I’m a bit concerned that this sudden outpouring of advice is making me look even more like a pompous gasbag than I do simply by virtue of being a conductor (and worse yet, a conductor who writes), but then there was this….
In the comments on More Tips for Soloists, composer Rob Deemer asks-
Nice posts, Ken – I would be curious to have you take your comments about concerti commissions one step further to give us your thoughts on working with composers in general, both in terms of writing non-concerti orchestral works and “tips” on how to work with a conductor & orchestra during a rehearsal for a premiere. Many of your comments in your previous post in regards to etiquette sounded quite close to my own thoughts on composers in rehearsals. I’ve given my own composition students plenty of advice, but it’s always helpful to hear it from another conductor directly.
The piece below started life as a post on Orchestralist (written in 2004) in response to one composer’s plea for help in getting their music programmed. It generated lots of comment at the time, including….
Dear Ken –
I am only now catching up with old orchestralist digests. I just wanted to drop you a line and thank you for your thoughtful and true posting concerning composers and conductors. Much of this I have been preaching for years and years, and I am glad to see a conductor saying it as well. And I found your descriptions of the opposition and preconceptions you encountered before the composer was even know to the board to be especially poignant. The same has happened to me on too many occasions, and I’ve actually had board members later come up to me and say, “hey I’m sorry that I didn’t want to give you a chance now that I hear your music. You’re stuff is nice!” Sigh.
But I especially found your comments on deportment and rehearsal protocols to be right on target. I’ve seen too many composers shoot themselves and everyone else in the foot with their own bad or unprofessional behavior in response to someone else’s bad or unprofessional behavior. I have found that it’s always best to make the best of things! Honey goes solo much further than vinegar!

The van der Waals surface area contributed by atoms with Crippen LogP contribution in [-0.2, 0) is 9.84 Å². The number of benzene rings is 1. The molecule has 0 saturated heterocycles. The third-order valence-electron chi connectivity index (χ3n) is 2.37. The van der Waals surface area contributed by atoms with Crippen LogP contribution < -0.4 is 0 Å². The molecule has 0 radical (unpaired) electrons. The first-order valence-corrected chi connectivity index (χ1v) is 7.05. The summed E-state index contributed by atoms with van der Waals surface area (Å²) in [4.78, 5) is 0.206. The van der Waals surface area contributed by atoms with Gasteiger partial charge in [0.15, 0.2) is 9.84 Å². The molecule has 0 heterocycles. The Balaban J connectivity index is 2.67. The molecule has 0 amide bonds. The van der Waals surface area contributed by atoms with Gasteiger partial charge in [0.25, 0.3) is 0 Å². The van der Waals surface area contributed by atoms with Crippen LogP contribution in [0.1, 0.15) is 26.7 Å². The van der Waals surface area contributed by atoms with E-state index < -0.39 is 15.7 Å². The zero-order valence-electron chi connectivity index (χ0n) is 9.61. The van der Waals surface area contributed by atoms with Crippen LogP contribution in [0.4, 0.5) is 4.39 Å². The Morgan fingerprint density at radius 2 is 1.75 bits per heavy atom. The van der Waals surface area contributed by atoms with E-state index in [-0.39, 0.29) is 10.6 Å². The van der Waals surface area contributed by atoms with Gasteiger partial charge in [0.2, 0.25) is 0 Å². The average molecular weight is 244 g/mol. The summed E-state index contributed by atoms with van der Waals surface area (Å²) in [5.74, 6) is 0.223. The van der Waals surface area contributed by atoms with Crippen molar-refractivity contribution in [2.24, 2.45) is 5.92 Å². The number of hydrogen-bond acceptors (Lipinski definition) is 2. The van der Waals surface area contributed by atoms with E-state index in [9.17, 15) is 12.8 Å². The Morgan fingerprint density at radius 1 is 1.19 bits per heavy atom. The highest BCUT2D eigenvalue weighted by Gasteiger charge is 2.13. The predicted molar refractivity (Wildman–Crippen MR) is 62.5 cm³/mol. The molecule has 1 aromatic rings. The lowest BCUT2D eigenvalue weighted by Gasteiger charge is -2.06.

Thanks again for your support of music of living composers, and again for your posting.
All my best to you and yours –
Linda Linda Robbins Coleman
Spectacular posting on Olist! Thank you for hitting the target so accurately.
Well intentioned advice from a conductor to (young) composers-
Helpful hints for getting your music played by an orchestra and surviving, even enjoying, the experience:
First, please remember that there is probably no initiative a conductor can take, except for firing a player, that will almost always generate more complaint and resistance than to program a brand new piece of music. Last year (2003), my orchestra (the Oregon East Symphony) had our first ever composer-in-residence (Emily Doolittle), and a year long focus on music by living women composers. Some members of our board literally tried everything they could think of to block this project. They even passed a resolution saying that our management was too busy to pursue funding, that the board was too busy to pursue funding, and that the orchestra, although comfortably in the black and ahead of our projections for grant income, was too poor to fund it ourselves. They also held up approval of the residency concept for so long that we were unable to apply for many of the normal grants for commissions. They literally forced me to go looking for funding myself and to prove that I wasn’t making the office staff help me. Imagine the reaction of the leader of that faction when we pulled it off and found a donor who would make the project (which was on a total shoestrings anyway) happen? Some players are also notoriously skeptical about new works- they often start making judgments about the piece right away, when they may be playing it so terribly that there is very little of the composer’s vision on display.